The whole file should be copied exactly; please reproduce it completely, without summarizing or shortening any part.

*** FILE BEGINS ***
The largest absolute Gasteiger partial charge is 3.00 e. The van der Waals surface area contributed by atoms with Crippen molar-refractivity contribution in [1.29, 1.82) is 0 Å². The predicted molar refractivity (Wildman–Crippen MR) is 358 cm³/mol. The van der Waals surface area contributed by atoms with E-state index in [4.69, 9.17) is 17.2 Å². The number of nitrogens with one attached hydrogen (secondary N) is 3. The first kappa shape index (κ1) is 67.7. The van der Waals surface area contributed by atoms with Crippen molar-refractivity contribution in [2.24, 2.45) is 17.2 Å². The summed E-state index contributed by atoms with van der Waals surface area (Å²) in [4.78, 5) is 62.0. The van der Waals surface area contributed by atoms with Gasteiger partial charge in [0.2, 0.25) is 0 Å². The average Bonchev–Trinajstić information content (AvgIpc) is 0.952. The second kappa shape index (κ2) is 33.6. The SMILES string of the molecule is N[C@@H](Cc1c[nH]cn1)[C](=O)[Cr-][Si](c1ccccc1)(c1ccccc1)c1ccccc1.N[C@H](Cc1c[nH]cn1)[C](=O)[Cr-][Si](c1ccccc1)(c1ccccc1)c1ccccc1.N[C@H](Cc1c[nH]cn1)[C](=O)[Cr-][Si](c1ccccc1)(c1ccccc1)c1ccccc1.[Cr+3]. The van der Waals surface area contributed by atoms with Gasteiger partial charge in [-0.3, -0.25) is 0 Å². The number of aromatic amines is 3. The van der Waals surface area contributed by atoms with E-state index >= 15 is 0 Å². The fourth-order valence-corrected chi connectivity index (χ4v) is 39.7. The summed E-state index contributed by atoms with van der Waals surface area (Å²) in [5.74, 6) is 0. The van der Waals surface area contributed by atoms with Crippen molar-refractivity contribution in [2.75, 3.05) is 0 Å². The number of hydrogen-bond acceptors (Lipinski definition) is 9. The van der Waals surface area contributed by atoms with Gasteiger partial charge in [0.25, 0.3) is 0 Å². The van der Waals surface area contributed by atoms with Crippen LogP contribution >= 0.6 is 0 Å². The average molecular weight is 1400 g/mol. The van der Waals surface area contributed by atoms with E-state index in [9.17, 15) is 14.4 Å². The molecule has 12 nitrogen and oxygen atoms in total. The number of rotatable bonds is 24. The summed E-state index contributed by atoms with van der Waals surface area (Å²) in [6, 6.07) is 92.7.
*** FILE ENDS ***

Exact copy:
The largest absolute Gasteiger partial charge is 3.00 e. The van der Waals surface area contributed by atoms with Crippen molar-refractivity contribution in [1.29, 1.82) is 0 Å². The predicted molar refractivity (Wildman–Crippen MR) is 358 cm³/mol. The van der Waals surface area contributed by atoms with E-state index in [4.69, 9.17) is 17.2 Å². The number of nitrogens with one attached hydrogen (secondary N) is 3. The first kappa shape index (κ1) is 67.7. The van der Waals surface area contributed by atoms with Crippen molar-refractivity contribution in [2.24, 2.45) is 17.2 Å². The summed E-state index contributed by atoms with van der Waals surface area (Å²) in [4.78, 5) is 62.0. The van der Waals surface area contributed by atoms with Gasteiger partial charge in [0.2, 0.25) is 0 Å². The average Bonchev–Trinajstić information content (AvgIpc) is 0.952. The second kappa shape index (κ2) is 33.6. The SMILES string of the molecule is N[C@@H](Cc1c[nH]cn1)[C](=O)[Cr-][Si](c1ccccc1)(c1ccccc1)c1ccccc1.N[C@H](Cc1c[nH]cn1)[C](=O)[Cr-][Si](c1ccccc1)(c1ccccc1)c1ccccc1.N[C@H](Cc1c[nH]cn1)[C](=O)[Cr-][Si](c1ccccc1)(c1ccccc1)c1ccccc1.[Cr+3]. The van der Waals surface area contributed by atoms with Gasteiger partial charge in [-0.3, -0.25) is 0 Å². The number of aromatic amines is 3. The van der Waals surface area contributed by atoms with E-state index >= 15 is 0 Å². The fourth-order valence-corrected chi connectivity index (χ4v) is 39.7. The summed E-state index contributed by atoms with van der Waals surface area (Å²) in [5.74, 6) is 0. The van der Waals surface area contributed by atoms with Crippen molar-refractivity contribution in [2.75, 3.05) is 0 Å². The number of hydrogen-bond acceptors (Lipinski definition) is 9. The van der Waals surface area contributed by atoms with Gasteiger partial charge in [0.25, 0.3) is 0 Å². The van der Waals surface area contributed by atoms with Crippen LogP contribution >= 0.6 is 0 Å². The average molecular weight is 1400 g/mol. The van der Waals surface area contributed by atoms with E-state index in [9.17, 15) is 14.4 Å². The molecule has 12 nitrogen and oxygen atoms in total. The number of rotatable bonds is 24. The summed E-state index contributed by atoms with van der Waals surface area (Å²) in [6, 6.07) is 92.7.